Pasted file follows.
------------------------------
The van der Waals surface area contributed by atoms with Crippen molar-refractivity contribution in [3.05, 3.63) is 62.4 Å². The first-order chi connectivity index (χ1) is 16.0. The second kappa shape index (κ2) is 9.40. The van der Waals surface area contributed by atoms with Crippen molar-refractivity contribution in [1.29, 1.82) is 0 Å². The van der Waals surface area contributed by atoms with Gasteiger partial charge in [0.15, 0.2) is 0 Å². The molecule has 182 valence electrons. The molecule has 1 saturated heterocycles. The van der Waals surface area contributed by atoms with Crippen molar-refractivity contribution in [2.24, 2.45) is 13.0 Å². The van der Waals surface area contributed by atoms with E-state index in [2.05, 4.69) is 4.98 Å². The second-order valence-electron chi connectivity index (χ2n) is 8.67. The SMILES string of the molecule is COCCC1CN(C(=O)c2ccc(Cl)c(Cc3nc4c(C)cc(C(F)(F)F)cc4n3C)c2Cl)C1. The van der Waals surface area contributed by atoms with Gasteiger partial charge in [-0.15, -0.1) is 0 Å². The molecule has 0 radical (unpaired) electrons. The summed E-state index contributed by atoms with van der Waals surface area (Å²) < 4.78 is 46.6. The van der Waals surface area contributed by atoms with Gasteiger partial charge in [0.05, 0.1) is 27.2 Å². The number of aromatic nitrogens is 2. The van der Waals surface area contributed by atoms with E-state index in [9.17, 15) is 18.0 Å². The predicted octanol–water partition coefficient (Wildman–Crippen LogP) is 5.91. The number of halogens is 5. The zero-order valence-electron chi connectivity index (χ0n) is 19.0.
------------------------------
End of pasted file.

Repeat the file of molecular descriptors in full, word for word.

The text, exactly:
The van der Waals surface area contributed by atoms with Crippen molar-refractivity contribution in [3.05, 3.63) is 62.4 Å². The first-order chi connectivity index (χ1) is 16.0. The second kappa shape index (κ2) is 9.40. The van der Waals surface area contributed by atoms with Crippen molar-refractivity contribution in [1.29, 1.82) is 0 Å². The van der Waals surface area contributed by atoms with Gasteiger partial charge in [0.15, 0.2) is 0 Å². The molecule has 182 valence electrons. The molecule has 1 saturated heterocycles. The van der Waals surface area contributed by atoms with Crippen molar-refractivity contribution in [2.24, 2.45) is 13.0 Å². The van der Waals surface area contributed by atoms with E-state index in [2.05, 4.69) is 4.98 Å². The second-order valence-electron chi connectivity index (χ2n) is 8.67. The SMILES string of the molecule is COCCC1CN(C(=O)c2ccc(Cl)c(Cc3nc4c(C)cc(C(F)(F)F)cc4n3C)c2Cl)C1. The van der Waals surface area contributed by atoms with Gasteiger partial charge in [-0.15, -0.1) is 0 Å². The molecule has 0 radical (unpaired) electrons. The summed E-state index contributed by atoms with van der Waals surface area (Å²) < 4.78 is 46.6. The van der Waals surface area contributed by atoms with Gasteiger partial charge in [0.05, 0.1) is 27.2 Å². The number of aromatic nitrogens is 2. The van der Waals surface area contributed by atoms with E-state index in [9.17, 15) is 18.0 Å². The predicted octanol–water partition coefficient (Wildman–Crippen LogP) is 5.91. The number of halogens is 5. The zero-order valence-electron chi connectivity index (χ0n) is 19.0.